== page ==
Jean Dufy (1888 - 1964)

A view from the Place de la Concord to the Assemblée National


A view from the Place de la Concord to the Assemblée National

oil on canvas
38 x 45.7 cm

Literature:
M. Jacques Bailly, Jean Dufy, Catalogue Raisonné of Jean Dufy's Work, p.191, no. B254

Jean Dufy came from a family of nine children brought up in an artistic and, especially, musical environment. By the age of 14 Dufy was painting stage sets for family plays; his talents were recognised and nurtured by his older brother Raoul and the latter's friend Othon Friesz. He travelled extensively in Western Europe and North Africa. He served in a cavalry regiment during World War I, but by 1920 he was back in Paris, where he exhibited examples of his painting at the Salon d'Automne, of which he was already a member. He produced designs for the silk factories in Lyons and for the porcelain works in Limoges.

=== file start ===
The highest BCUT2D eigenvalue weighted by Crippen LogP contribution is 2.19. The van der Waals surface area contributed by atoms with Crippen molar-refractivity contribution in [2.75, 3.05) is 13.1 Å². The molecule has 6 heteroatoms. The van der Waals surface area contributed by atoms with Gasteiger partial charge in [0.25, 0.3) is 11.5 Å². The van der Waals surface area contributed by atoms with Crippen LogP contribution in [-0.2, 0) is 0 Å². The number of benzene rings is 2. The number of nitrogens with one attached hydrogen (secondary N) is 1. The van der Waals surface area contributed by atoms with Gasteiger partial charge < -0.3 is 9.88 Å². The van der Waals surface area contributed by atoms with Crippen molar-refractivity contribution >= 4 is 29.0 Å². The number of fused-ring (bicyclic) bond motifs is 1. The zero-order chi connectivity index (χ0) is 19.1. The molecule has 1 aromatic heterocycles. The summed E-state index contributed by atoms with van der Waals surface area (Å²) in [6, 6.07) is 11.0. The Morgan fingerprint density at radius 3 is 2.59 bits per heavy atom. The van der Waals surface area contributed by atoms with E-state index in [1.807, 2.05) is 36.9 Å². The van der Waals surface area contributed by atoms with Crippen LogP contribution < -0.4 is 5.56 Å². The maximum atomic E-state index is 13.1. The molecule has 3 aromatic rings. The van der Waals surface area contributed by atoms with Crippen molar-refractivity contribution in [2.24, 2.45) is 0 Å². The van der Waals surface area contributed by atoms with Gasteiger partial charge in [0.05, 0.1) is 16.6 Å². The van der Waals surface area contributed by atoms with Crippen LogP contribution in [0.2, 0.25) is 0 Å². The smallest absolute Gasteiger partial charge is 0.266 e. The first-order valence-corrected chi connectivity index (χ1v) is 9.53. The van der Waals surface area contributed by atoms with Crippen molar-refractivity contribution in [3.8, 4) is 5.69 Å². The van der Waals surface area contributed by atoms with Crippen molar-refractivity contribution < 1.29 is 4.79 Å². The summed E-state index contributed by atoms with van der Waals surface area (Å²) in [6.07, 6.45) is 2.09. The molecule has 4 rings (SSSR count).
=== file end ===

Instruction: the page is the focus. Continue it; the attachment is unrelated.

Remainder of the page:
Like his famous brother Raoul, Jean often painted views of Paris and other French cities. His purpose was to capture the overall impact of a scene rather than its uniqueness and individuality. Jean (himself a gifted classical guitarist and jazz musician) painted in a style that was smoother and more fluent than his brother’s, using deep blues interspersed with reds and greens, with points of yellow creating the effects of light. This work illustrates the artist’s debt to the achievements of Impressionism in its bold colour and immediacy of brushwork, but is in turn wholly representative of the École de Paris, that creative explosion of modern and highly stylized art in the early 20th century Paris.